Across dark water, I went from childhood to adolescence. The house at the end of the row by the radio base was not the house we returned to from Mission City in the dream that was also a memory. It was a white house on a farm on a long road, but that road led back to the foot of Poignant Mountain, forgotten and then found, lard pails stained by blueberries and abandoned on the verge, a small girl huddled in the cool bunker where the milk waited to be collected and where I wait now with her for the end of the world.

— from “Poignant Mountain”, Euclid’s Orchard, published by Mother Tongue Publishing, 2017.

“who found you in the green forest?”

who found you in the green forest
and were you very sorry to come away?

bare boughs

Our tree has just been set into the corner by the south window. John is stringing lights and just before he began, I wanted to say, Let’s leave it bare this year, just this one year. We chose a tree growing in a thicket of whippy alders, under the big Cheekeye-Dunsmuir power lines above the Malaspina substation, and before the trees get very big, they are hacked to the ground to keep the lines clear. So a good place to cut a Christmas tree because at least we will cherish it for the week it’s in our house, and remember it. “Who found you in the green forest?” It was us, knowing within five minutes that this was the tree. The boxes of ornaments are on the floor by the sideboard. The Wayne Ngan bowl will be filled with nuts and chocolates.

But to leave the tree bare one year would also be a good thing. To keep the green boughs clear, to keep the lyrical shape of it intact, unfettered by lights or wooden horses or silvery bells. Not this year. The lights, as I mentioned, are being strung in and through the lovely branches.

look                    the spangles
that sleep all the year in a dark box
dreaming of being taken out and allowed to shine

For all of you who are looking at your own tree or remembering the trees of Christmases past or lighting candles against the darkness or singing those old true carols, I wish you the happiest of days and a beautiful year to follow.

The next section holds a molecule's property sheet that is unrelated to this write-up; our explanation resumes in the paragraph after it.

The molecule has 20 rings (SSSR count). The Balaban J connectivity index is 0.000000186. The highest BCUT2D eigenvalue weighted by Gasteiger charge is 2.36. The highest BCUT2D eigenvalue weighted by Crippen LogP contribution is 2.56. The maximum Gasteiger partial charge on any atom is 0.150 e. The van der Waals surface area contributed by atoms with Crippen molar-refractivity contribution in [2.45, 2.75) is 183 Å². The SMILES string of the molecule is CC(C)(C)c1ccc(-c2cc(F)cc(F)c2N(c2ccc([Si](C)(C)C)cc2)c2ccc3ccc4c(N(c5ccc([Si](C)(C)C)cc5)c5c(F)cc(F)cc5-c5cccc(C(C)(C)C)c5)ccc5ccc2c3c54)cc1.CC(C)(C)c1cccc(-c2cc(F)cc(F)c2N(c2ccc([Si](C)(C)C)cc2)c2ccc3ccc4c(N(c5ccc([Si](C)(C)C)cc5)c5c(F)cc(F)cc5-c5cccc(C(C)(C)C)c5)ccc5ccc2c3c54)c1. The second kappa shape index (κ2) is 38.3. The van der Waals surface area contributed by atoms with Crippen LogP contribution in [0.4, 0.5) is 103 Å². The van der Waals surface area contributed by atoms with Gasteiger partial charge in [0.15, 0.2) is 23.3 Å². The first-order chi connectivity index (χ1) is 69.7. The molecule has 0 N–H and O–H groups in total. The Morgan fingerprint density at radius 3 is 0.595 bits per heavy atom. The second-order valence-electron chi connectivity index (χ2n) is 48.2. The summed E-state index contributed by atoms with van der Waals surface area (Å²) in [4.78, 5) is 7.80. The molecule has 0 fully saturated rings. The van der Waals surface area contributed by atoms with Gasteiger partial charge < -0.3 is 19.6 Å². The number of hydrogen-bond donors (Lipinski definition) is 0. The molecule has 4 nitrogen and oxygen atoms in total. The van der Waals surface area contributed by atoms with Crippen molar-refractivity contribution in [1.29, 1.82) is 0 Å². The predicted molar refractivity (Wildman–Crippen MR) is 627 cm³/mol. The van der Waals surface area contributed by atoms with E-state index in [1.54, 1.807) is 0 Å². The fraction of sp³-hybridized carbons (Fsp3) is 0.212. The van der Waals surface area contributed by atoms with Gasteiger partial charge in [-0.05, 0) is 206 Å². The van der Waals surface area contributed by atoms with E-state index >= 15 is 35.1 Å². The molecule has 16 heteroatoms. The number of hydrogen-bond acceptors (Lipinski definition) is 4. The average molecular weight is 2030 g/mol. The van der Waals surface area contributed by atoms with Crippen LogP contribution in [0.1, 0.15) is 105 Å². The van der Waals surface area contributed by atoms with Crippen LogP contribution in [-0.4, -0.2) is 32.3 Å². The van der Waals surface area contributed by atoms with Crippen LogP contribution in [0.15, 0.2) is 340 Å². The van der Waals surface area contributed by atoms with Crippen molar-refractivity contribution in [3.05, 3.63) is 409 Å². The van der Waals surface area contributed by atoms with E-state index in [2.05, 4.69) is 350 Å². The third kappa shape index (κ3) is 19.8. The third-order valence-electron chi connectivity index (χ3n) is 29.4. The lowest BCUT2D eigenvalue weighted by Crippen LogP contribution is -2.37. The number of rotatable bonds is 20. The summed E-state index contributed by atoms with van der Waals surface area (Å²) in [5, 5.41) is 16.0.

redux: boughs

From December 23, 2014.

We did cut our tree this morning, again a tall Douglas fir, but it won’t come inside until December 24. For now it rests in the woodshed, its trunk in a small bucket of water.


Our tree has just come into the house. Cut this morning, a nine-foot Douglas fir, it has all the odour of the winter forest, and its boughs are so green and lush that I’m almost tempted to say, “Let’s leave it naked this year.” A paradox — to dress an evergreen in baubles and stars? Little ceramic birds? To remind it of the world it’s been taken from, to give us green through the darkest days? No living bird will settle on these boughs again. No snow will accumulate on the needles, no cones will form. Tomorrow we’ll pull out the boxes of decorations and place them on every branch, against the trunk, the one special star on the top (which had to be trimmed to fit into our house). For now, I want to stand on the edge of the room and look at its splendid undressed beauty.

Trees bring in the scent of the outdoors and they remind us too of moments when we sat by them, cut them for firewood, burned them gratefully all winter for their heat, brushed against them and ran our fingers along their various barks, reminded of them later as we raised resiny hands to our faces.

Remember “Mid-August at Sourdough Mountain Lookout” by Gary Snyder? (From Riprap and Cold Mountain Poems):

Down valley a smoke haze
Three days heat, after five days rain
Pitch glows on the fir-cones
Across rocks and meadows
Swarms of new flies.
I cannot remember things I once read
A few friends, but they are in cities.
Drinking cold snow-water from a tin cup
Looking down for miles
Through high still air.